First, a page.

A couple of years ago I was advising a CEO. “Mark” had bootstrapped his company to profitability.
Mark's company began by providing consulting services. Then Mark's company provided IP to its customers along with consulting services.
Mark's company had grown to become a multi-million dollar revenue company. But Mark had become increasingly worried lately.
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Then over lunch one day, Mark said to me, “Brett, I think we’ve tapped our technology as far as it can go. I think I should sell the company.”
I agreed with Mark that it was time to sell the company. And I started working with Mark on an acquisition strategy.
We developed a list of possible acquirers, and we figured out how we would begin working to get Mark's company acquired.
We were about a month into the process when Mark called me and said, “Brett, I’ve changed my mind. I don’t want to sell the company any more.”
I asked Mark what changed his mind. Mark said, “I just don’t want to work for a big company again.”
Did Mark make the right decision? Only time will tell. But Mark's challenge is the one that all startup founders, and especially bootstrapped, startup founders face if they are lucky:
When if ever do you sell your company?
I’m going to diverge for a bit about a story about thinking on your feet. You’ll see how it fits in a bit.
I did a ton of public speaking as CEO. You probably have to as well I imagine. Sometimes you’re presenting to customers. Sometimes to your investors or board members. Sometimes your being interviewed by the trade press. Other times you’re presenting to your employees.
One time, I gave a talk to our employees saying all employees (including me) needed to go on minimum wage. It was a tough message to give the employees.
The day before I gave that talk, I spent four hours working with the executive staff on what type of questions I would get and how I should answer the questions.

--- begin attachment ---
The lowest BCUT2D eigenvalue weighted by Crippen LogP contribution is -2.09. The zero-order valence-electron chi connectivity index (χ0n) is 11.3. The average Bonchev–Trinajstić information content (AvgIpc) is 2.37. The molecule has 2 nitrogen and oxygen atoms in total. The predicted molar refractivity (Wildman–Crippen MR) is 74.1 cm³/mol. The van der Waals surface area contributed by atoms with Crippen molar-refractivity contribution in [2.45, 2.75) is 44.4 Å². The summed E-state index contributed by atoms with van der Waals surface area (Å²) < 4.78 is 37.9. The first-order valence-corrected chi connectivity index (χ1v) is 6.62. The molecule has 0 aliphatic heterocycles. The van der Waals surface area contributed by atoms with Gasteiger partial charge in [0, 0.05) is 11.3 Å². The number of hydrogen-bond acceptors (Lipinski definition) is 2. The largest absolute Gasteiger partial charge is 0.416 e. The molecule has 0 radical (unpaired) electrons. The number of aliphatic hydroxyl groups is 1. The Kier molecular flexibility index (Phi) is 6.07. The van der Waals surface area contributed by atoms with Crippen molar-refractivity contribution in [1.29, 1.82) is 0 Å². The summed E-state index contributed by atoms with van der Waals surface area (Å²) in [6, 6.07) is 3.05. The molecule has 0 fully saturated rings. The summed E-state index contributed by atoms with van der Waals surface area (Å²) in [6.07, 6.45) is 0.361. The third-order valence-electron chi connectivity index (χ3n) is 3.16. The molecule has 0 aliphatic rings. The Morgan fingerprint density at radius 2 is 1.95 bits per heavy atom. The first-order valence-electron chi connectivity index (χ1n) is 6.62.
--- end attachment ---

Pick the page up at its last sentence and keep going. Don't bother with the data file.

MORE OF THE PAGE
Sometimes my initial answers were good answers. But, more often than not, my initial answers needed to be tweaked.
The preparation paid off.
I was prepared and ready to go by the next day. We had correctly anticipated many of the questions the employees would have.
There were still some questions we didn’t see coming. However, the preparation we did the day before allowed me to quickly and confidently answer the questions the team had.
What does preparing to answer questions have to do with selling your company? Everything!
The key word is preparation.
You’re dead if you just expect someone to come along and make an offer to buy your company. You will not know what to do even if someone does come along and make you an offer.
That’s how you think on your feet. It’s all about preparation.
It’s important for you to have a plan of when you would sell your company.
Start by asking yourself the following questions:
A. How do you know what’s right?
B. When is the right time to sell?
C. What price do I want for the company?
D. How do I know I’m getting a good deal?
E. Will the money make me happy?
F. What about my employees?
G. What’s going to happen to me if I sell?
H. What’s going to happen to my family if I sell?
Start taking steps now.
Don’t worry. This doesn’t mean you’re selling your company. It just means you’re being prudent.
Here are three easy steps you should take:
A. Research the market.
Look at recent transactions. What are other companies selling for in your market? You’ve got data now if nothing else. Then…
B. Establish relationships.
Why not get to know your competition? Again this doesn’t mean you’re selling the company. But, establishing CEO-to-CEO relationships or CEO to senior executive relationships can only help you.
C. Get a lawyer.
You need legal representation anyways, so get a lawyer that specializes in working with your type of company. Your lawyer will be critical to you in any sale or merger.
One final step to prepare: Dealing with investment bankers and brokers.